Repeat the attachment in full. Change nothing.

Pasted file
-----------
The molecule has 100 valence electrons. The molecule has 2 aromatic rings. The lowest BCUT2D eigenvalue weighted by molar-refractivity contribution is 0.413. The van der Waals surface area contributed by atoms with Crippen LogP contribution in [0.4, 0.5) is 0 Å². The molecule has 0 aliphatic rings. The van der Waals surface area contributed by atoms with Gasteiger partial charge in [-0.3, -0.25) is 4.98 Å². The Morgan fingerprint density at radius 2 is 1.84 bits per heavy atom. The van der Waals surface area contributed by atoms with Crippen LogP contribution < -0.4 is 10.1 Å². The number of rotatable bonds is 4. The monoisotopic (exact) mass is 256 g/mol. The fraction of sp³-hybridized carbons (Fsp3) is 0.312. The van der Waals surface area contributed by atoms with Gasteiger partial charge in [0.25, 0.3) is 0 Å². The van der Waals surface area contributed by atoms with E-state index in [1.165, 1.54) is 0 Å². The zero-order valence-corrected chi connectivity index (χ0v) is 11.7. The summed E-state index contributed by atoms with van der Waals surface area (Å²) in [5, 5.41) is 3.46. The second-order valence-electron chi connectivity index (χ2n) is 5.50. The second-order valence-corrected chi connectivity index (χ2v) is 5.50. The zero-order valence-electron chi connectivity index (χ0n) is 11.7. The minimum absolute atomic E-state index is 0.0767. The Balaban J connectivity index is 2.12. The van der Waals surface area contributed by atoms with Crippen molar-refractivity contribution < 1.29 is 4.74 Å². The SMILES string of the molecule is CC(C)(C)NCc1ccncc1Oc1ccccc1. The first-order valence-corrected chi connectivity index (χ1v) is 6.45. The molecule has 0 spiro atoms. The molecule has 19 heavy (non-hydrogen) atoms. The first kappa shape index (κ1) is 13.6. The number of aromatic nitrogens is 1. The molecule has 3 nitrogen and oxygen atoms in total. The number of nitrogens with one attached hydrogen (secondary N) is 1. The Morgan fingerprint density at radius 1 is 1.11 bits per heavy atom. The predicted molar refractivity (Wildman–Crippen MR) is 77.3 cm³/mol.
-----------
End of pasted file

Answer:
The molecule has 100 valence electrons. The molecule has 2 aromatic rings. The lowest BCUT2D eigenvalue weighted by molar-refractivity contribution is 0.413. The van der Waals surface area contributed by atoms with Crippen LogP contribution in [0.4, 0.5) is 0 Å². The molecule has 0 aliphatic rings. The van der Waals surface area contributed by atoms with Gasteiger partial charge in [-0.3, -0.25) is 4.98 Å². The Morgan fingerprint density at radius 2 is 1.84 bits per heavy atom. The van der Waals surface area contributed by atoms with Crippen LogP contribution < -0.4 is 10.1 Å². The number of rotatable bonds is 4. The monoisotopic (exact) mass is 256 g/mol. The fraction of sp³-hybridized carbons (Fsp3) is 0.312. The van der Waals surface area contributed by atoms with Gasteiger partial charge in [0.25, 0.3) is 0 Å². The van der Waals surface area contributed by atoms with E-state index in [1.165, 1.54) is 0 Å². The zero-order valence-corrected chi connectivity index (χ0v) is 11.7. The summed E-state index contributed by atoms with van der Waals surface area (Å²) in [5, 5.41) is 3.46. The second-order valence-electron chi connectivity index (χ2n) is 5.50. The second-order valence-corrected chi connectivity index (χ2v) is 5.50. The zero-order valence-electron chi connectivity index (χ0n) is 11.7. The minimum absolute atomic E-state index is 0.0767. The Balaban J connectivity index is 2.12. The van der Waals surface area contributed by atoms with Crippen molar-refractivity contribution < 1.29 is 4.74 Å². The SMILES string of the molecule is CC(C)(C)NCc1ccncc1Oc1ccccc1. The first-order valence-corrected chi connectivity index (χ1v) is 6.45. The molecule has 0 spiro atoms. The molecule has 19 heavy (non-hydrogen) atoms. The first kappa shape index (κ1) is 13.6. The number of aromatic nitrogens is 1. The molecule has 3 nitrogen and oxygen atoms in total. The number of nitrogens with one attached hydrogen (secondary N) is 1. The Morgan fingerprint density at radius 1 is 1.11 bits per heavy atom. The predicted molar refractivity (Wildman–Crippen MR) is 77.3 cm³/mol.